Here are some soap recipes I've acquired from a gothic craft website, enjoy!
Castille (Olive Oil) Soap
source: Majestic Mountain Sage
contributed by: Pauline
mild and moisturizing to skin
16 oz. pure olive oil
2 oz. Red Devil Lye (can be found next to Drano in the supermarket)
6 oz. water
0.5 oz. fragrance or essential oil
Warning- Keep children away! DO NOT use any aluminum utensils. You can use stainless steel or glassware. Wear rubber gloves and eye goggles (or even shades) when handling lye. Also try to cover the mouth and nose with a cloth when you're stirring the lye and water because you don't want to breath the fumes, or you'll start coughing like crazy. If you do get lye water into your eyes, wash them with water for 20 minutes. if you get any on the skin, wash it with vinegar. The solution is high in base and should be handled carefully because it can corrode your skin. However, when it's turn into soap and allowed to cure, it's not harmful to your skin. All soap is made this way.
Pour COLD water into a non-aluminum bowl or glass jar. Carefully pour the lye into the water while mixing it. Mix it until the solution turns clear. The solution will get hot. Leave it there to cool around 125 degree F. Once it reaches to that temperature, heat the oil between 110 and 125 degrees F. The object is to get the oil and lye solution between 110 and 125 degrees F. Pour the lye solution into the oil and mix it. Mix it every 15 minutes for about 5 minutes. Look for a trace or when it has thicken up like pudding. Tracing takes several hours or even days. You want a trace so the soap and oil mixture won't separate. Keep a check on it. When it has reached the tracing stage, add your fragrance or essential oil and stir. If you want a black and exfoliating soap, you can add 1 to 2 tablespoons of ground coffee. Other ingredients you can add are grounded oatmeal, and herbs. Pour the thick liquid into a mold or rubber tupperware. Allow it to become solid for 24 hours or 3 to 4 days. When the soap does not make an impression when you lightly press on it, it's ready to be taken out of the mold. Cut the soap if you used a large mold and allow 4 to 8 weeks to air dry or cure. The powdery film on the soap is potash, nothing harmful. Just brush it off. Once you finished, you made your own soap.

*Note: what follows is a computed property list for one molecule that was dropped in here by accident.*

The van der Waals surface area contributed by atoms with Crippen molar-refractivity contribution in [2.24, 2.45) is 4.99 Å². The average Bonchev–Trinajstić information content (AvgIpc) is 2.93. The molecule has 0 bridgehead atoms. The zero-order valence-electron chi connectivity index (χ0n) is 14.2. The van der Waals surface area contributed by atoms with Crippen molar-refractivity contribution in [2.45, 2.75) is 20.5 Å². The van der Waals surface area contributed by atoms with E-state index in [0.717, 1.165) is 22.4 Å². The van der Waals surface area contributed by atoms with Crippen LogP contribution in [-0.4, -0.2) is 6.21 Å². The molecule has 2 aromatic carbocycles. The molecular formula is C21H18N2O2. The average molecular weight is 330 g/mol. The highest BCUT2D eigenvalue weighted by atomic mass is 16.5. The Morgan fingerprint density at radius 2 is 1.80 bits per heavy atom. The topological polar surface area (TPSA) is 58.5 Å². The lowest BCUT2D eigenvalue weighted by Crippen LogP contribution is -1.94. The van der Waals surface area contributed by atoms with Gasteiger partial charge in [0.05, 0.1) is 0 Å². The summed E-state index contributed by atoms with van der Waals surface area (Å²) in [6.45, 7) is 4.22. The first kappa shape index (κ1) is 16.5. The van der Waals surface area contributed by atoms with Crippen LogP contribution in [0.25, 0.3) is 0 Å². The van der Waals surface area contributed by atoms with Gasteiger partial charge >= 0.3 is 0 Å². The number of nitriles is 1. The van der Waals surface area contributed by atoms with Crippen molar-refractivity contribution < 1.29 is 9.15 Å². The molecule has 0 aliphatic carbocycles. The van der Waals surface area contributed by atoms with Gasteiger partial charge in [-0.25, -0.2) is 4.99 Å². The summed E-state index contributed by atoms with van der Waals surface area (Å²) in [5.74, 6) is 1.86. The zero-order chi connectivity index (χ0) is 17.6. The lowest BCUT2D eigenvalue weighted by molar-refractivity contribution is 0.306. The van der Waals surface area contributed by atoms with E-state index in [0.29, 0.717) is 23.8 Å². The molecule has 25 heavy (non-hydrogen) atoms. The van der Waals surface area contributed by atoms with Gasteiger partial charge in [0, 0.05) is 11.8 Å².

source: the Complete Soapmaker/ Home Matters
contributed by: GothFaeri
6 oz. soap noodles (grated white soap)
4.5 oz. water
1 tsp. scent
1 tsp. bits of matter (depends on scent)
benzoin (depending on what matter bits you use...)
place the soap and water in a pot over low heat. do not stir. let them set this way for 5 minutes. fold gently. then let it sit over the low heat for 10 more minutes. fold in the scent and the matter bits. pour into molds and freeze for an hour or more. pop the soap out of the molds, and place it on plastic needle-point mesh for 6 weeks.
the molds can be anything from tupperware, to old jello molds, cookie molds, milk carton bottoms, etc. the matter bits: for my soaps, i made a coffee scented soap using coffee instead of water, adding some grounds, and a few whole beans. my tropical soap contained a blend of several oils, mostly citrus and coconut, with dried and crushed bits of that foam-like stuff between the peel and the sections on grapefruits. i also made cinnamon soap, adding no oil, but 1 tsp. of cinnamon. if you use a fruit (kiwi is lovely), you'll need to add benzoin to prevent spoilage.
[this soap recipe sucks in a sense, because you have to make the soap 6 weeks before you want it ready. the soap will also shrink to about 1/2 it's original size, maybe even smaller. my soaps ended up funky, so i strongly reccomend the second soap recipe for beginners, or small or detailed molds. this method is worth the try, and experimenting, and i got some nifty looking rugged soaps from it, but i was left pretty unimpressed.]
<Soap 2 (Glycerine Soap)
contributed by: GothFaeri
glycerine soap (unscented or scented)
glass, pyrex, or microwavable dish
molds of any material
scent (if unscented)
bits of whatever
with the knife, cut the soap into chunks, about an inch across. put the chunks in the dish, and place in the microwave. cook for 10-30 seconds. if the glycerine isnt liquified, cook in 10-30 second intervals until there are no more chunks left. [im serious about these times! it only takes a bit of time! and if it's not pure glycerine soap, freaky things will happen. some green appple soap i bought wasnt pure glycerine, and i got this big frothing green mass spilling out of the bowl after 15 seconds.] now add your scent and if you'd like, your bits of matter. pour into molds, and let it set. for faster set-up, cool in fridge or freezer. pop out of molds and voila! [good stuff about this type of soap is that you can make it right before you have to use/give it. it will hold any detail in the mold exactly. i have several bat molds, which make wonderfully goth soaps. i often use these molds with a good brown, spice scented glycerine soap. i pour about 1/2 the mold full, let it cool a bit, lay down a few cloves, and then add the rest and cool completely. the soap is transparent, and the clove contains its own strong oils, so you see the suspended cloves, with a little dark halo around each one! i also add little black plastic bat confetti, ground up seeds or pits for an exfoliating soap, glitter, dried flowers (ooh! a dried mini-rose in the middle of rose scented soap might be nifty!), herbs, hey maybe even a note, or a fortune! (waterproof ink? or maybe inside a bit of plastic, sealed...experiment!)... crystals, pebbles, and just about anything you can imagine adding to the inside for either decoration, or for function.